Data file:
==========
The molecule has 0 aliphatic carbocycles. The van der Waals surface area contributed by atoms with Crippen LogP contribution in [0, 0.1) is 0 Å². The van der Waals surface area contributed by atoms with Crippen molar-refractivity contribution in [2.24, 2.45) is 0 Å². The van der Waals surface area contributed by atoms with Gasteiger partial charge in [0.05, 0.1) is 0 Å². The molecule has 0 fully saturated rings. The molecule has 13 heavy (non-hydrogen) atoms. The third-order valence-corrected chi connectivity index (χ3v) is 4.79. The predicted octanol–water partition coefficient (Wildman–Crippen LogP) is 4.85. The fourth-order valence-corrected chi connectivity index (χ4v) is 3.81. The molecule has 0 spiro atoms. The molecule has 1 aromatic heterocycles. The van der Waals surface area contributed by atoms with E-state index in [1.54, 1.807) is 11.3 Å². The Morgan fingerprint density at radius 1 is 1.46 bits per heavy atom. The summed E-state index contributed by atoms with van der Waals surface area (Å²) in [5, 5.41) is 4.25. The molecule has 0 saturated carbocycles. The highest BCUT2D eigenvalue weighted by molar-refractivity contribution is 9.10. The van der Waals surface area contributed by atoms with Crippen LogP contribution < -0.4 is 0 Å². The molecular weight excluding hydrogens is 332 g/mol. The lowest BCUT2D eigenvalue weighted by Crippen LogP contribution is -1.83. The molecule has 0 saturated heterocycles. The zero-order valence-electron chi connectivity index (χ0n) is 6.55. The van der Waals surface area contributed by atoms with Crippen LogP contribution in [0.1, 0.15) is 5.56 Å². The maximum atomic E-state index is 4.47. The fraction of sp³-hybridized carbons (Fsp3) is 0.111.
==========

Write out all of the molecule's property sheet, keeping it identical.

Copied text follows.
The molecule has 0 aliphatic carbocycles. The van der Waals surface area contributed by atoms with Crippen LogP contribution in [0, 0.1) is 0 Å². The van der Waals surface area contributed by atoms with Crippen molar-refractivity contribution in [2.24, 2.45) is 0 Å². The van der Waals surface area contributed by atoms with Gasteiger partial charge in [0.05, 0.1) is 0 Å². The molecule has 0 fully saturated rings. The molecule has 13 heavy (non-hydrogen) atoms. The third-order valence-corrected chi connectivity index (χ3v) is 4.79. The predicted octanol–water partition coefficient (Wildman–Crippen LogP) is 4.85. The fourth-order valence-corrected chi connectivity index (χ4v) is 3.81. The molecule has 0 spiro atoms. The molecule has 1 aromatic heterocycles. The van der Waals surface area contributed by atoms with E-state index in [1.54, 1.807) is 11.3 Å². The Morgan fingerprint density at radius 1 is 1.46 bits per heavy atom. The summed E-state index contributed by atoms with van der Waals surface area (Å²) in [5, 5.41) is 4.25. The molecule has 0 saturated carbocycles. The highest BCUT2D eigenvalue weighted by molar-refractivity contribution is 9.10. The van der Waals surface area contributed by atoms with Crippen LogP contribution < -0.4 is 0 Å². The molecular weight excluding hydrogens is 332 g/mol. The lowest BCUT2D eigenvalue weighted by Crippen LogP contribution is -1.83. The molecule has 0 saturated heterocycles. The zero-order valence-electron chi connectivity index (χ0n) is 6.55. The van der Waals surface area contributed by atoms with Crippen LogP contribution in [0.1, 0.15) is 5.56 Å². The maximum atomic E-state index is 4.47. The fraction of sp³-hybridized carbons (Fsp3) is 0.111.